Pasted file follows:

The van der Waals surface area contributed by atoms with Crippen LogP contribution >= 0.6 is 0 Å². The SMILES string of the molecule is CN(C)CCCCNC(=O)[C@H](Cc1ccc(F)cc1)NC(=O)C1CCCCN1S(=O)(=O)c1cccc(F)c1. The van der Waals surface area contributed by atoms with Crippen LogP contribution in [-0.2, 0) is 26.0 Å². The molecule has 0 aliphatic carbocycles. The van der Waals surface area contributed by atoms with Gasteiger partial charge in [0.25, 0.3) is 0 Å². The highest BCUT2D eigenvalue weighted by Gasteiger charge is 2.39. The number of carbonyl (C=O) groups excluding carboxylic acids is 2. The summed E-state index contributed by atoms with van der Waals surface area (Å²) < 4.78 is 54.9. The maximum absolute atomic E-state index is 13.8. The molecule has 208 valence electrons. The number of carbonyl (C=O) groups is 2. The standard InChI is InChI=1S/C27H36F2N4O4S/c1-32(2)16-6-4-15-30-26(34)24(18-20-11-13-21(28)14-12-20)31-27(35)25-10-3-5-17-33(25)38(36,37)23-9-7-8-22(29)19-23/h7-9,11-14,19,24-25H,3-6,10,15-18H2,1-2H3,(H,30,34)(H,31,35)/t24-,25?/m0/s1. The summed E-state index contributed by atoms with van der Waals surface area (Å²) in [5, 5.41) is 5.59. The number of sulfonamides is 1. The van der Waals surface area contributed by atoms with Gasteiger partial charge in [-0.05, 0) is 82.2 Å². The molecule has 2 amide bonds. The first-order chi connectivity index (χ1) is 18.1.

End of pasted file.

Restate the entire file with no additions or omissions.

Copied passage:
The van der Waals surface area contributed by atoms with Crippen LogP contribution >= 0.6 is 0 Å². The SMILES string of the molecule is CN(C)CCCCNC(=O)[C@H](Cc1ccc(F)cc1)NC(=O)C1CCCCN1S(=O)(=O)c1cccc(F)c1. The van der Waals surface area contributed by atoms with Crippen LogP contribution in [-0.2, 0) is 26.0 Å². The molecule has 0 aliphatic carbocycles. The van der Waals surface area contributed by atoms with Gasteiger partial charge in [0.25, 0.3) is 0 Å². The highest BCUT2D eigenvalue weighted by Gasteiger charge is 2.39. The number of carbonyl (C=O) groups excluding carboxylic acids is 2. The summed E-state index contributed by atoms with van der Waals surface area (Å²) < 4.78 is 54.9. The maximum absolute atomic E-state index is 13.8. The molecule has 208 valence electrons. The number of carbonyl (C=O) groups is 2. The standard InChI is InChI=1S/C27H36F2N4O4S/c1-32(2)16-6-4-15-30-26(34)24(18-20-11-13-21(28)14-12-20)31-27(35)25-10-3-5-17-33(25)38(36,37)23-9-7-8-22(29)19-23/h7-9,11-14,19,24-25H,3-6,10,15-18H2,1-2H3,(H,30,34)(H,31,35)/t24-,25?/m0/s1. The summed E-state index contributed by atoms with van der Waals surface area (Å²) in [5, 5.41) is 5.59. The number of sulfonamides is 1. The van der Waals surface area contributed by atoms with Gasteiger partial charge in [-0.05, 0) is 82.2 Å². The molecule has 2 amide bonds. The first-order chi connectivity index (χ1) is 18.1.